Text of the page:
Doxology: A Novel
By Nell Zink
Spanning three decades and two generations, Nell Zink’s latest novel opens on New York’s Lower East Side with Pam, Daniel, and Joe, a trio of bandmates struggling to make it in the punk scene circa 1990. As the decade progresses, the band’s dynamic does, too: Pam and Daniel have a baby, and Joe finds success as a solo musician. Then tragedy hits New York on September 11, 2001. Post 9/11, the bulk of Doxology follows Pam and Daniel’s daughter, Flora, as she comes of age in a shifting American climate. She goes to college, becomes interested in environmentalism and the Green Party, and as the 2016 election approaches, she starts working for—sigh—Jill Stein. Though the latter half of the book does center around Flora’s political activism, Zink skillfully navigates a myriad of perspectives and storylines, including Pam’s and Daniel’s.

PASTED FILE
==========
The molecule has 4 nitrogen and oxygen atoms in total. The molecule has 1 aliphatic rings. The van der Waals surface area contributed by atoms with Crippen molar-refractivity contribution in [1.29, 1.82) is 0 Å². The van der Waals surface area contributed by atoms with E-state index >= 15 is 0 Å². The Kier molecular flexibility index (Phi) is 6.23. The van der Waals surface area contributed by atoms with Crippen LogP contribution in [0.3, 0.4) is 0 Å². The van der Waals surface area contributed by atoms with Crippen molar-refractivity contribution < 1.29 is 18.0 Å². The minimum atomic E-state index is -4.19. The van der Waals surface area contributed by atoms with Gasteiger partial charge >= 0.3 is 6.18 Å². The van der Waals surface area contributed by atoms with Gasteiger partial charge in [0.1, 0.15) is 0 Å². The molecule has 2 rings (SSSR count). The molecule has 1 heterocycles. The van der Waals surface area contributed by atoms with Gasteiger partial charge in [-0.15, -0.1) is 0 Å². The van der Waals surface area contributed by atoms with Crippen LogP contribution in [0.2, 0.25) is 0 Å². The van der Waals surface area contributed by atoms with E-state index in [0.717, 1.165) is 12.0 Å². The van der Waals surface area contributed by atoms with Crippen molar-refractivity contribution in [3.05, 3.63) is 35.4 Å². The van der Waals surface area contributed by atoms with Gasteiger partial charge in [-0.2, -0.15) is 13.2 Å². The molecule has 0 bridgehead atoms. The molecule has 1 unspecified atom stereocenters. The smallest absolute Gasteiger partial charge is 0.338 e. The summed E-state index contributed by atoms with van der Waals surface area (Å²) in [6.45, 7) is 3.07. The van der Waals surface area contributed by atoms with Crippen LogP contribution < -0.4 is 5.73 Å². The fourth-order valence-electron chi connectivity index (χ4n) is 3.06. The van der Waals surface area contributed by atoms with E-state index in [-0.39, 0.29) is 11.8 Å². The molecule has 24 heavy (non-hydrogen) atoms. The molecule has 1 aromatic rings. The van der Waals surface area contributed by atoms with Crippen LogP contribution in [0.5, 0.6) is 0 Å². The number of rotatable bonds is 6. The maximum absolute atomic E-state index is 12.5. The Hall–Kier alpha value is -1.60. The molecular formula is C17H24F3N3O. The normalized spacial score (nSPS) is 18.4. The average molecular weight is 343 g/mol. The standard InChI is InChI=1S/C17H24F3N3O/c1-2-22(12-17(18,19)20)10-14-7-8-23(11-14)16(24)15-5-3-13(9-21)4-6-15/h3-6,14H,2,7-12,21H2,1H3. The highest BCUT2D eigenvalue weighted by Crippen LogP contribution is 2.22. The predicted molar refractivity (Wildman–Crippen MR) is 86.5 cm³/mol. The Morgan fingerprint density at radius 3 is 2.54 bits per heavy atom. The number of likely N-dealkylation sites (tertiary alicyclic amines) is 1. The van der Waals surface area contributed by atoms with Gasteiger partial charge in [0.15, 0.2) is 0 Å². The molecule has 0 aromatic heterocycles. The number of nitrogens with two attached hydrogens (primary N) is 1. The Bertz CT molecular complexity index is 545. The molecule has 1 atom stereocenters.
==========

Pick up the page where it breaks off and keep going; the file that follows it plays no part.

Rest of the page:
As might be expected from any piece of fiction tackling Trump’s election, some of the more political moments of Doxology feel slightly heavy-handed and far from fresh in 2019. Zink’s strength as a writer, though, lies in creating immersive stories with varied and exciting ensemble casts—and on these counts, Doxology triumphs. (3/5)
By Lydia Wang
Doxology was published August 19, 2019.This article originally appeared in the July/August 2019 print edition of BUST Magazine. Subscribe today!
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